HAO Colloquium - Min-Yang Chou, COSMIC

Space weather links to natural and anthropogenic events

The Earth’s ionosphere consists of a great number of electrically charged particles which is strongly affected by solar and geomagnetic forcing. Under the quiet geomagnetic conditions, geophysical and meteorological events on Earth, such as earthquake, tsunami, typhoon, and tornado, are considered to be another branch to affect the ionosphere. These natural events can generate atmospheric gravity waves propagating upward into the ionosphere, triggering ionospheric disturbances and irregularities that may introduce errors into the positioning and navigation for the Global Navigation Satellite Systems. On the other hands, rapid developments in space technology have enabled human exploration beyond the Earth’s orbit. A great number of space vehicles carrying payloads into orbits also cause changes to the adjacent space environment. 

In this talk, I will first present the ionospheric responses to the natural event: super typhoon. Two Category 5 Super Typhoon Meranti and Nepartak swept toward Taiwan in 2016 and triggered unprecedented concentric ripples in the ionosphere. These ionospheric ripples are the manifestation of typhoon-induced concentric gravity waves in the ionosphere. Gravity wave perturbations in the ionosphere affect the ionospheric electrodynamics, leading to the ionospheric instabilities in the low-latitude ionosphere. It is suggested that gravity wave-driven wind perturbations could produce dynamo currents to affect the ionospheric electrodynamics, coupling with the Perkins instability to trigger the ionospheric instabilities. The NRL SAMI3/ESF model is further used to confirm the interconnection between the concentric gravity waves and Perkins instability.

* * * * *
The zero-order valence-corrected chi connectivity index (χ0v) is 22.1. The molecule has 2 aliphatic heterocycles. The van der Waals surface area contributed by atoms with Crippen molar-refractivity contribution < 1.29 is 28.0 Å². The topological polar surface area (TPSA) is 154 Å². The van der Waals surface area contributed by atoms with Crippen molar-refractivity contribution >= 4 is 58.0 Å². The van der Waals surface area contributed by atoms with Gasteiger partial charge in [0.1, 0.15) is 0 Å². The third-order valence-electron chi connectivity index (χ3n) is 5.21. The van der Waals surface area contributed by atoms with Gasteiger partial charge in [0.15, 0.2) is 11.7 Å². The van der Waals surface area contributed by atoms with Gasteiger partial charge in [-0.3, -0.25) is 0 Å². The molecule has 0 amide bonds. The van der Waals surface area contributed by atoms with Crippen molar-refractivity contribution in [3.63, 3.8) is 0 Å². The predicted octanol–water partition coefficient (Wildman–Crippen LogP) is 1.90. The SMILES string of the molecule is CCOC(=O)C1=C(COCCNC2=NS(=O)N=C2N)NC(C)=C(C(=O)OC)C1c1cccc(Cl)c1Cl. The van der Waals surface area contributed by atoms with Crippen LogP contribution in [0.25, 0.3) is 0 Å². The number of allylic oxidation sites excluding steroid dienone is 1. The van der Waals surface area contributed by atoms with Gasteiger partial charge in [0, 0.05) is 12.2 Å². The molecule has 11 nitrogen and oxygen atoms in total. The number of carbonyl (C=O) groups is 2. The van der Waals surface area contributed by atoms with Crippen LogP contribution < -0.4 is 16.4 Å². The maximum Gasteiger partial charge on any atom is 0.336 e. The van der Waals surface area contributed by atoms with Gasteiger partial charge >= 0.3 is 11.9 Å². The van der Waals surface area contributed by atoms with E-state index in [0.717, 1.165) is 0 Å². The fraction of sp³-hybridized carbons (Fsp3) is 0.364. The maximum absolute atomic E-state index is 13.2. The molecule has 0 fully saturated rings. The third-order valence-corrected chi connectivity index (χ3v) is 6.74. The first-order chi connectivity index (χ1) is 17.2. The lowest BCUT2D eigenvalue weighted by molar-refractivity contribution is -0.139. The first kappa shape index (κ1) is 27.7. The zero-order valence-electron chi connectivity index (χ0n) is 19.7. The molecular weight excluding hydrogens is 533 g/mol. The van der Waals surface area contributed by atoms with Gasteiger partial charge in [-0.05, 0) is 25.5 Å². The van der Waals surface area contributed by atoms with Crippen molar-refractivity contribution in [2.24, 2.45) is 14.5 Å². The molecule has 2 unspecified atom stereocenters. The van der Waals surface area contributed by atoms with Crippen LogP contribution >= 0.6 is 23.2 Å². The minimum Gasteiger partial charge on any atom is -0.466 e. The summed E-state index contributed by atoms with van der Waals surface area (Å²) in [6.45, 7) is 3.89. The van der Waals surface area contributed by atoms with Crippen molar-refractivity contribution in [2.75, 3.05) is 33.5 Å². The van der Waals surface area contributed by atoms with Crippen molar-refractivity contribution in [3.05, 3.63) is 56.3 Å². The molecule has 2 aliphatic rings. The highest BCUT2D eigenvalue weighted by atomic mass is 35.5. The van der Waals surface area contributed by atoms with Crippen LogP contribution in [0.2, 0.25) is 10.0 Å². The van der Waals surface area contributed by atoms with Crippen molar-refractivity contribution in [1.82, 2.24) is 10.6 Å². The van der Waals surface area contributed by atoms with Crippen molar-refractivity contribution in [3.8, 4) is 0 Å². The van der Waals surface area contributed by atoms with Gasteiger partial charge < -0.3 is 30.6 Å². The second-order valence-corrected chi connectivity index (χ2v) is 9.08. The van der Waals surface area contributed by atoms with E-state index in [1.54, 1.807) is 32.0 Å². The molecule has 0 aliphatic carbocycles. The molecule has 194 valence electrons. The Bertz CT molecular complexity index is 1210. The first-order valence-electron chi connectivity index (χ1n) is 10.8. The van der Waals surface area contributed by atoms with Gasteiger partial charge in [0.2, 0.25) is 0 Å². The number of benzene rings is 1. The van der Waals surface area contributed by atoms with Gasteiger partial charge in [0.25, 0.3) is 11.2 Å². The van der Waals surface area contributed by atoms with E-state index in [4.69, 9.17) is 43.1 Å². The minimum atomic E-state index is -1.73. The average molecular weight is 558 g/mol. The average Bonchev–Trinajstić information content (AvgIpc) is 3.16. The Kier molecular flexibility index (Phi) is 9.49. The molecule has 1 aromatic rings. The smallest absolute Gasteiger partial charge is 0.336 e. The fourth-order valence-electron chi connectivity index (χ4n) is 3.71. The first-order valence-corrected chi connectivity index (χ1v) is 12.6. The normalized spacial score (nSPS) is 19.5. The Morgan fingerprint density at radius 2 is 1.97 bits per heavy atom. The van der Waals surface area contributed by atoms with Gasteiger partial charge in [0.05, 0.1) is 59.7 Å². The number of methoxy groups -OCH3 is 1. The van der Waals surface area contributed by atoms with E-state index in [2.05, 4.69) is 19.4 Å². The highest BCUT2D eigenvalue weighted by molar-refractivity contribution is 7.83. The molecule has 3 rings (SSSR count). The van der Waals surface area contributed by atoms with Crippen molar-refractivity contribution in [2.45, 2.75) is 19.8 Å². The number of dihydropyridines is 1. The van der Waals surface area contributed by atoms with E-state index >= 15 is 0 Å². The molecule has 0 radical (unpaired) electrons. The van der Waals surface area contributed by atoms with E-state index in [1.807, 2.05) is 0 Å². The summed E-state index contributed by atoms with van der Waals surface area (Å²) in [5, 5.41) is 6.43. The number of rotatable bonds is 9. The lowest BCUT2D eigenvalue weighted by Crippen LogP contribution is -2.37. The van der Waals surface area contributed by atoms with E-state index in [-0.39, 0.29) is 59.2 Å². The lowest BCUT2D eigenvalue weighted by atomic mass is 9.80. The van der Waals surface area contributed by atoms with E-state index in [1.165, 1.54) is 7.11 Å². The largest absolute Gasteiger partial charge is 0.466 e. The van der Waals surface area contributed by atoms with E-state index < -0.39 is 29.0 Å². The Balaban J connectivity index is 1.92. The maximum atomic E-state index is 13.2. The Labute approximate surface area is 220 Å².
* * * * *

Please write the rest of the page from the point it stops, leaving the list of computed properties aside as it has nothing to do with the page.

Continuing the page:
Next, I will present the ionosphere variability in response to three SpaceX rocket launches (Jason-3, Formosat-5, and Falcon Heavy missions). In GNSS TEC observations, we found that the rocket launches can be another source to trigger ionospheric disturbances by atmospheric waves. Large amounts of rocket exhaust into the ionosphere also cause plasma depletions, resulting in a gigantic plasma hole in the ionosphere. We also found that rocket with different trajectory and attitude during orbit insertion could cause ionospheric perturbations with different morphology. These results demonstrate that the man-made space weather will become an important issue as these anthropogenic space weather events are expected to increase at an enormous rate in the near future.   

Date and time: 
Wednesday, May 22, 2019 - 2:00pm to 3:00pm
Building: 
CG-1
Room: 
2126